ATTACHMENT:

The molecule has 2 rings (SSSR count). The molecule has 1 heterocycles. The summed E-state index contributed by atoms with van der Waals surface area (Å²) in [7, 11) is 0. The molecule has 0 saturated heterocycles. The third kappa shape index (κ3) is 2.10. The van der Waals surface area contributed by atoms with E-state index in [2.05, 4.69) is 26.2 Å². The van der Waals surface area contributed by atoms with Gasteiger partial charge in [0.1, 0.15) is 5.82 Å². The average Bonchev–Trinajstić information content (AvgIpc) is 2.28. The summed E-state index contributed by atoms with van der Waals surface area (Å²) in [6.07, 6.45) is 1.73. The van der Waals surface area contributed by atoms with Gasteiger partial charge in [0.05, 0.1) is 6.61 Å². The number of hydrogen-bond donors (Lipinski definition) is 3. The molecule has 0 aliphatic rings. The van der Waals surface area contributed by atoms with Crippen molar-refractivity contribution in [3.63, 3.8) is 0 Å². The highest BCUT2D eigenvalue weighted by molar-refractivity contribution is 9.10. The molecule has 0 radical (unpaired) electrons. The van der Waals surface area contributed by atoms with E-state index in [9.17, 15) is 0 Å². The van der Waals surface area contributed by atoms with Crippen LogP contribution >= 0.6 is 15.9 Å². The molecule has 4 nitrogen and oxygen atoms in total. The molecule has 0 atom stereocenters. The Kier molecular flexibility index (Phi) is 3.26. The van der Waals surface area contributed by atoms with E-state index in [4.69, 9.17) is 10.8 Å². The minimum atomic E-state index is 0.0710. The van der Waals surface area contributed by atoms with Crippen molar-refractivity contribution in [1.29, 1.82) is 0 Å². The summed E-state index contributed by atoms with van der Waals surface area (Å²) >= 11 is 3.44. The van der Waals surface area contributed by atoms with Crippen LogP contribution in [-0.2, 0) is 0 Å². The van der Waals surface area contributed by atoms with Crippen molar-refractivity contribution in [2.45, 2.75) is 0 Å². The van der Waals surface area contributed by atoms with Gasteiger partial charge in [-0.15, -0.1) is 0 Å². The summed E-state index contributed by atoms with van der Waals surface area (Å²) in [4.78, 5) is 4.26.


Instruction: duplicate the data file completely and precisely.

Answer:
The molecule has 2 rings (SSSR count). The molecule has 1 heterocycles. The summed E-state index contributed by atoms with van der Waals surface area (Å²) in [7, 11) is 0. The molecule has 0 saturated heterocycles. The third kappa shape index (κ3) is 2.10. The van der Waals surface area contributed by atoms with E-state index in [2.05, 4.69) is 26.2 Å². The van der Waals surface area contributed by atoms with Gasteiger partial charge in [0.1, 0.15) is 5.82 Å². The average Bonchev–Trinajstić information content (AvgIpc) is 2.28. The summed E-state index contributed by atoms with van der Waals surface area (Å²) in [6.07, 6.45) is 1.73. The van der Waals surface area contributed by atoms with Gasteiger partial charge in [0.05, 0.1) is 6.61 Å². The number of hydrogen-bond donors (Lipinski definition) is 3. The molecule has 0 aliphatic rings. The van der Waals surface area contributed by atoms with Crippen molar-refractivity contribution in [3.63, 3.8) is 0 Å². The highest BCUT2D eigenvalue weighted by molar-refractivity contribution is 9.10. The molecule has 0 radical (unpaired) electrons. The van der Waals surface area contributed by atoms with E-state index in [9.17, 15) is 0 Å². The van der Waals surface area contributed by atoms with Crippen LogP contribution >= 0.6 is 15.9 Å². The molecule has 4 nitrogen and oxygen atoms in total. The molecule has 0 atom stereocenters. The Kier molecular flexibility index (Phi) is 3.26. The van der Waals surface area contributed by atoms with E-state index in [4.69, 9.17) is 10.8 Å². The minimum atomic E-state index is 0.0710. The van der Waals surface area contributed by atoms with Crippen molar-refractivity contribution in [1.29, 1.82) is 0 Å². The summed E-state index contributed by atoms with van der Waals surface area (Å²) >= 11 is 3.44. The van der Waals surface area contributed by atoms with Crippen LogP contribution in [-0.2, 0) is 0 Å². The van der Waals surface area contributed by atoms with Crippen molar-refractivity contribution in [2.45, 2.75) is 0 Å². The van der Waals surface area contributed by atoms with Gasteiger partial charge in [-0.15, -0.1) is 0 Å². The summed E-state index contributed by atoms with van der Waals surface area (Å²) in [4.78, 5) is 4.26.